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# Talk:Polygon

AxelBoldt removed the statement:

Strictly speaking, every polyhedron is also a polygon as is every polytope, since they all have angles.

with the simple claim:

Polyhedra are not polygons.

Since it is obvious that polyhedron have multiple angles, and hence are polygonal, I'd like to give him a chance to explain why he removed true information.

Simple: because it's not true at all. "Polygon" is almost universally defined as a 2-dimensional figure. I don't know of any mathematics text or course that treats it as a superclass that includes 3-d polyhedra. Terms here should be used as they are commonly used in academia. --Lee Daniel Crocker

Lee, perhaps you would like to suggest what term should be used for the class of objects that have multiple angles, regardless of the dimentionality? Then we could put in a reference to that class of objects in this article. I had never heard the term polytope before I got involved with Wikipedia. Does the concept of the angle between two planes make sense? I, admittedly, have found very little accessible material on these topics. -- BenBaker

Maybe a phrase such as:

Even though strictly speaking, every polyhedron has multiple angles, as does every polytope, they are not considered as polygons as the angles between their faces are not two dimensional. They can be classified as 'technical-term', however.

"Polytope" is the general term, although it is typically only used to refer to 4-d and higher figures (because the 2- and 3-d figures already have names). It is, nonetheless, proper to refer to polygons and polyhedra as subclasses of polytopes. --LDC

Mathematical terms are not defined etymologically. "Polygon" may mean "many angles" in Greek, but that doesn't mean that anything with many angles is called a polygon in mathematics (and yes, you can have angles between planes). Polygons are two-dimensional figures that enclose an area with straight lines. We could have links to polytopes and polyhedra I suppose. --AxelBoldt

I am not aware of any word in any context that is defined by its etymology. Words mean whatever they are defined to mean, regardless of where they happen to come from. Adding an explicit statement to that effect in this article would be silly, because that's just a case of understanding the nature of the English language and has nothing to do with polygons. This article is about polygons, which are flat. Now, if you want to add some statement to the effect that polygons are the two-dimensional instance of the more general class of polytopes, that's entirely appropriate. --LDC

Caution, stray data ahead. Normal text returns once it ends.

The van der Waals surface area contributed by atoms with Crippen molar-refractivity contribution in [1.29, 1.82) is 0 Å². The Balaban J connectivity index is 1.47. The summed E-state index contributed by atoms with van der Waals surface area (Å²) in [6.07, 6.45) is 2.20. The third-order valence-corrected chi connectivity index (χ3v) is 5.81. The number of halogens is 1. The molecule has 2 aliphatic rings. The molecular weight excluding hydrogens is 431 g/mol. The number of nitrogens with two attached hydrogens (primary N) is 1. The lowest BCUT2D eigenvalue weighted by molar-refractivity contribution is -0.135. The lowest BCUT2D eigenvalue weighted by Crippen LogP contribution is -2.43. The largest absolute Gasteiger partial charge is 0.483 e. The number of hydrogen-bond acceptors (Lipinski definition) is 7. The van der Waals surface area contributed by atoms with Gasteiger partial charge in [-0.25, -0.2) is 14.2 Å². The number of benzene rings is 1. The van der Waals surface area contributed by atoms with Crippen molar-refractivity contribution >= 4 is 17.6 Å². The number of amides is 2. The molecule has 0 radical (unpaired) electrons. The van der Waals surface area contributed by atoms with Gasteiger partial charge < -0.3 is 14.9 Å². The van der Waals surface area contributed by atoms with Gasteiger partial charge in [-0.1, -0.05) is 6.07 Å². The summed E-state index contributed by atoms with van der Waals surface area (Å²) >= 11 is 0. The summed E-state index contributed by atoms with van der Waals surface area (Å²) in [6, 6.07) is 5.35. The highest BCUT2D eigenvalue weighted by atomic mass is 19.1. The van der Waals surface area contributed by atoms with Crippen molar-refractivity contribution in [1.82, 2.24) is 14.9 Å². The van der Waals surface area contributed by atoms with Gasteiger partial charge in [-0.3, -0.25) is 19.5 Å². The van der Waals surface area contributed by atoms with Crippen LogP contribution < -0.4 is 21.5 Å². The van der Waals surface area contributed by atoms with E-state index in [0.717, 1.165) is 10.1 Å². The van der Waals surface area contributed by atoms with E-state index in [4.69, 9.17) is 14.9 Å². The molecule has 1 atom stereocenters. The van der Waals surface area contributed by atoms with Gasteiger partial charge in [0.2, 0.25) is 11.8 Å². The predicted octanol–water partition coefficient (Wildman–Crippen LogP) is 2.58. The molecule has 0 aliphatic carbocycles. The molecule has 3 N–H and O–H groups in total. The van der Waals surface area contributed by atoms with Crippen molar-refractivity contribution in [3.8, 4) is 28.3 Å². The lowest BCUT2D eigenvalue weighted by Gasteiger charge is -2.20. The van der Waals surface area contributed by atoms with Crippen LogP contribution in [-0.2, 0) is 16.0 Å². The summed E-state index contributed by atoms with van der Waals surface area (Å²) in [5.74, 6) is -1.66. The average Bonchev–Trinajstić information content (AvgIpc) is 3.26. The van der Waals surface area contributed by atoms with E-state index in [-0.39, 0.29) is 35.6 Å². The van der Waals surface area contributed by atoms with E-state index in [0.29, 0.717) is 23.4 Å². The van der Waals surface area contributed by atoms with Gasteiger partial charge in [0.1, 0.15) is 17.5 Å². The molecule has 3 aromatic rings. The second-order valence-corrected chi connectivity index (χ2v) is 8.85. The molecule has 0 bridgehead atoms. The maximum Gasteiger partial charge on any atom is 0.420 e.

"Words mean whatever they are defined to mean, regardless of where they happen to come from." -- Indeed. That's the Humpty Dumpty argument! (Through the Looking-Glass)

I'd like to mention the term "n-gon" on this page, since that's the link I followed to get here. Also, the table is somewhat inconsistent: a "Triangle" may be regular or not. A "Square" is regular by definition. The other terms usually are taken to mean the regular form -- in my experience it's more common to see a phrase like "an irregular pentagon" than "a regular pentagon".

Fixed. --Damian Yerrick

On the dimension issue, it might be fair to mention that a polygon is a 2D polytope, but it's not terribly interesting. The question of a "broken" polygon in higher dimensions -- ie a set of non-planar points joined by a closed, simple path -- is perhaps interesting, but completely breaks the definition of a polytope as a convex hull of point, and there's no longer any notion of area or volume. I suppose then it's merely a path. -- Tarquin

Hi. I added a proposed taxonomy, but it does have problems. There is the problem that under the definitions that I left, a complex polygon may be considered convex. Is this indeed the case? If so, the two versions of convex are surely nevetheless considered distinct, so Simple convex and complex convex are distinct classes, both denoted 'convex'? Or am I just being too hopeful in proposing a tree-based taxonomy?

I would prefer a more simple and complete description of the sum of inner angles in an n-gon. Allthough the one used looks simple, it is based on foreknowledge of the sum of angles in a triangle. I sugest something like the following description(better phrased probably).